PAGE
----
Ignore the stock market, forget the gross domestic product, and disregard the unemployment figures (which are always off anyway because they don’t count people who have stopped looking for jobs out of sheer frustration). Engineers and contractors trying to forecast the most in-demand project types in 2021 and beyond may want to consider what has already been affected — both negatively and positively — by COVID-19.
That is essentially the message delivered by FMI Corp., a business consulting firm based in Raleigh, North Carolina, that specializes in the architecture, engineering, and construction market, in its most recent forecast. In a video on the company’s website, managing director of research and analytics Jay Bowman points out that while most economists expect the current recession to be relatively short, with recovery beginning late next year, the construction market usually lags the overall economy by 12 to 18 months. That means the overall AEC market will continue to trend downward throughout 2021 and 2022, even if the rest of the economy is experiencing a recovery by then. And that 2022 “trough,” Bowman says, could be as steep as 15 percent below the peak numbers seen in 2018 and 2019.
Some segments of the market will start to see a recovery in 2023, FMI projects, but others won’t even begin to the climb out until 2024. And as always, certain segments will be harder hit than others. Bowman says anything that can be thought of as “vertical construction,” especially multifamily housing units, is likely to decline as much as 18 to 19 percent below the peak over the next two years, for example. That’s a huge hit.
Nonresidential construction, the bread and butter of civil engineers’ work, will be a mixed bag if FMI is right. Those segments affected most by stay-at-home orders, and the social changes they have engendered, will naturally be hit hardest and longest. Lodging? Forget about it; down a whopping 21 percent in 2021 versus 2020 and down another 16 percent in 2022 and 3 percent in 2023. Office space? No longer required. It will be down by double digits for two years and won’t rise again for four. Commercial construction? Maybe if you’re building Amazon distribution centers, but not if you’re looking at brick-and-mortar retail stores or, heaven forbid, shopping malls. Commercial construction will be down by double digits for two years and another 1 percent in 2023 before rising 7 percent in 2024.
Amusement and recreation? No one is going to Disneyland for a while; the sector will be down 20 percent in 2021, 16 percent in 2022, and 4 percent more in 2023. Even public safety spending will be off for three years running before a modest increase of 3 percent in 2024.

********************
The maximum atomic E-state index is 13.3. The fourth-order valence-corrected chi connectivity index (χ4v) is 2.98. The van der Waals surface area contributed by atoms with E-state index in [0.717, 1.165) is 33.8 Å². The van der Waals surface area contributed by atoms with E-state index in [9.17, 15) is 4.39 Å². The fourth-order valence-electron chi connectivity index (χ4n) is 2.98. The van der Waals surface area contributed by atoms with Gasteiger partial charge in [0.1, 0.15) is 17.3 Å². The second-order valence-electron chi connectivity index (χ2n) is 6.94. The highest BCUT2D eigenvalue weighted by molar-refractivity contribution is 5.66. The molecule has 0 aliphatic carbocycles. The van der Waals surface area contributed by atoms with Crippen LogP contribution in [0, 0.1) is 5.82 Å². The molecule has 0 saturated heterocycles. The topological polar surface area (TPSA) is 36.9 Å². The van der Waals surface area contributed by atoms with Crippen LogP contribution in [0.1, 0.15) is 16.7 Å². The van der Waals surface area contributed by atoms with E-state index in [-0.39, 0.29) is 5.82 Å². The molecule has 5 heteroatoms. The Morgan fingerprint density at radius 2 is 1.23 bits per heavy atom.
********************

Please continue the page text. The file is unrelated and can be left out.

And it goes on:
Sewage and waste disposal won’t be affected as much, experiencing drops of 1 percent next year and 7 percent in 2022 but also won’t recover as early, taking another 4 percent hit in 2023 before struggling to increase by 4 percent in 2024. And water supply construction will stay flat next year, declining by 7 percent in 2022 and 2 percent in 2023. In 2024, construction in water will rise a bit, by 3 percent. Call it a wash.
The (relatively) bright spots? Health care will only decline 5 percent next year and 3 percent the year after that before beginning to rise by similar percentages in 2023 and 2024, according to FMI. Education construction will be flat in 2022 but will rise modestly in 2023 and 2024 as the kids get back to school, to the great relief of their parents.
And if luck holds, transportation spending will rise by 2 percent in 2023 and 6 percent in 2024, after declines of 7 and 8 percent, respectively, in the two years preceding. As FMI measures it, transportation excludes highways and streets, which will actually not fare so badly either. After declining by just 2 percent in 2021, highways and streets will rise as soon as 2022, by 3 percent, and stay in the 3 to 4 percent increase range for the following two years. Hopefully, a federal transportation spending bill will provide a needed boost.
It is always difficult to predict demand and which markets to target for long-term planning. The changes wrought by COVID-19 in 2020 have turned that difficulty into a near impossibility. But as the country faces the distinct possibility of effective vaccines and a slow return to (a new) normal, the civil engineering profession can call upon its analytical skills, flexibility, and dedication to public service to steer it in the right directions.
This article first appeared in the December 2020 issue of Civil Engineering as "The Pandemic Will Drive the Markets."